Mexico: $5 bought: 3 avocados; 20 small tomatoes; 3 large onions; 3 sweet peppers – one orange, one red, one yellow; 3 medium-hot peppers; 3 giant cucumbers; 1 pound of green beans; 2 giant heads of broccoli; 3 zucchinis.
(*Note, Antigua’s market was visited in June, San Cristobal’s in July, so time of year and geography play roles in availability and price. Also, we know we get the gringo price.)
Yogurt, no sugar added, 900 gram container (nearly two pounds)
Guatemala: $3.28 (cheapest brand available)
Cheese, gouda, per 1.1 pounds
Corn chips, plain, for salsa dipping, pound bag:
Guatemala: $1.09, when it can be found
Mexico: $.34, available everywhere
Guatemala: $.47 per 12-ounce can, at the grocery store; $1.20 per 16-ounce can (minimum) at convenience stores
Mexico: $.42 per 12-ounce can, at the grocery store; $.74 per 16-ounce can at convenience stores on sale
Guatemala: $2.50 per pound for packaged boneless, skinless chicken breast
Mexico: $1.85 for just over a pound of packaged boneless, skinless chicken breast
A note about where to shop. Most locals do not shop in grocery stores, but at specific locations such as carnecerias (butchers), bakeries, local markets, small farms, and street carts. Prices are dramatically lower in these neighborhood places, but Americans who are not well-traveled may be shocked at presentations and sanitation, especially at local butcher shops or the meat sections of local markets.
Raw meat hangs from hooks, or carcasses are spread out on counters. Often the meat is covered with flies. Watch where you step, because blood runs on the ground. Often there is no refrigeration in sight, and no obvious place for butchers and clerks to wash their hands.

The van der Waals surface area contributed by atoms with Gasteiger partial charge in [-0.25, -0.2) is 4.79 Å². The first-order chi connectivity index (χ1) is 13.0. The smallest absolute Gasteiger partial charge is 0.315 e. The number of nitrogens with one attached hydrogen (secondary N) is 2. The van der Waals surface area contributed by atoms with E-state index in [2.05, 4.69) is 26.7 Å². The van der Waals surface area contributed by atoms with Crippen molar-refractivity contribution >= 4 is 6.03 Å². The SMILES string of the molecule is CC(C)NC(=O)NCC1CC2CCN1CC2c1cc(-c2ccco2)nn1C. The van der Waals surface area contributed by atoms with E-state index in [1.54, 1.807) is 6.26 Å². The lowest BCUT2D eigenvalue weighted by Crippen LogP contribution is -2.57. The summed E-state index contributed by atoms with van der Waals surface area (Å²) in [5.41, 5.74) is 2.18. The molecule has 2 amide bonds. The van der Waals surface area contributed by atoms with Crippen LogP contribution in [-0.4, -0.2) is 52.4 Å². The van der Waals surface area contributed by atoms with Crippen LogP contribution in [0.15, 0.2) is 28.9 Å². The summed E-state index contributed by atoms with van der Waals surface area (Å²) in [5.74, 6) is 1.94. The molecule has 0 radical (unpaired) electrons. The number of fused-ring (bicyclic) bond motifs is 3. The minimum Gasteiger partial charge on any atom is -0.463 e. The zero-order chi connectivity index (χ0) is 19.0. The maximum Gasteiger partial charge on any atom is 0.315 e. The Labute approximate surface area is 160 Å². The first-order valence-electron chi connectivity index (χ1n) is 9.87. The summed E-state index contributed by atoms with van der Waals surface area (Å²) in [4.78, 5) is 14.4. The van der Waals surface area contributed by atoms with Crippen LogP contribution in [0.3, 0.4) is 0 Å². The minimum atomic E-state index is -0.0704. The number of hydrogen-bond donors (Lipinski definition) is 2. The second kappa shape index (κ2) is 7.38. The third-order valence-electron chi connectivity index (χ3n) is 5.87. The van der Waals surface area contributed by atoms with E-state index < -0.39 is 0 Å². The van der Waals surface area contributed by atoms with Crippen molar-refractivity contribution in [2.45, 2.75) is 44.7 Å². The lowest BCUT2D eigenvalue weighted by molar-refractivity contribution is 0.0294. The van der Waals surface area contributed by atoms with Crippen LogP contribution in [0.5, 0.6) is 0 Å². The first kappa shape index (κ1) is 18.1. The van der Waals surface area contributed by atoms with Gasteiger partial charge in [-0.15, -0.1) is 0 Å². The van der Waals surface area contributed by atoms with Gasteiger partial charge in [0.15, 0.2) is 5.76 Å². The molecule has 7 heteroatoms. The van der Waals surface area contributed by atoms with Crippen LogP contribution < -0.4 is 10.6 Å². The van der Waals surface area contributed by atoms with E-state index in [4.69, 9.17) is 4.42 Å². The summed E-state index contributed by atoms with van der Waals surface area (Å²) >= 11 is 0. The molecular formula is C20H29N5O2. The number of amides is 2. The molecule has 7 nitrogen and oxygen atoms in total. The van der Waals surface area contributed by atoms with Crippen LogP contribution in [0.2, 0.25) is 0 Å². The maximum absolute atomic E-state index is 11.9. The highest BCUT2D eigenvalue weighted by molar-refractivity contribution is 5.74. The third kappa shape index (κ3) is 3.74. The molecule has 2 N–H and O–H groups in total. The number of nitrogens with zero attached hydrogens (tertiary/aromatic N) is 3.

My husband and I both had food-borne problems in the past and today tend to shy away from local butcher shops and meat sections at local markets. I stopped eating meat a long time ago, and I can hardly walk through areas with a lot of animal carcasses. I will avoid it most of the time, but some markets have meat mixed in with other goods, so it’s impossible to avoid.
Despite how this looks to most casual travelers, humans have eaten food from these kinds of places for thousands of years, and our species has survived.
We have enjoyed living and shopping in both Mexico and Guatemala. If we were going to stay in a location, we would chose Mexico over Guatemala, simply because it’s more affordable. But at this point, we’ll be living in Mexico for six months before we go explore another country, because there is more of the world we want to see. (But we do love Mexico for many other reasons as well! I’ve previously written about those reasons here.)
It’s worth noting that Guatemala is more affordable than other places. When we were there, we noticed almost all packaged goods made in that country (which were most goods) have distribution notices that state products made in Guatemala are shipped to the other Central American countries.
Bottom line: both countries are less expensive that most supermarkets and specialty shops in the U.S., with Mexican grocery prices beating out Guatemala prices as the cheapest.
Although the exact examples in the list above are from just two cities, we have been to many more places in each country. As budget travelers, we record every dollar we spend. Based on our recorded total expenses in other cities in each country, the trend in the list above holds true: Mexican prices, overall, are simply lower.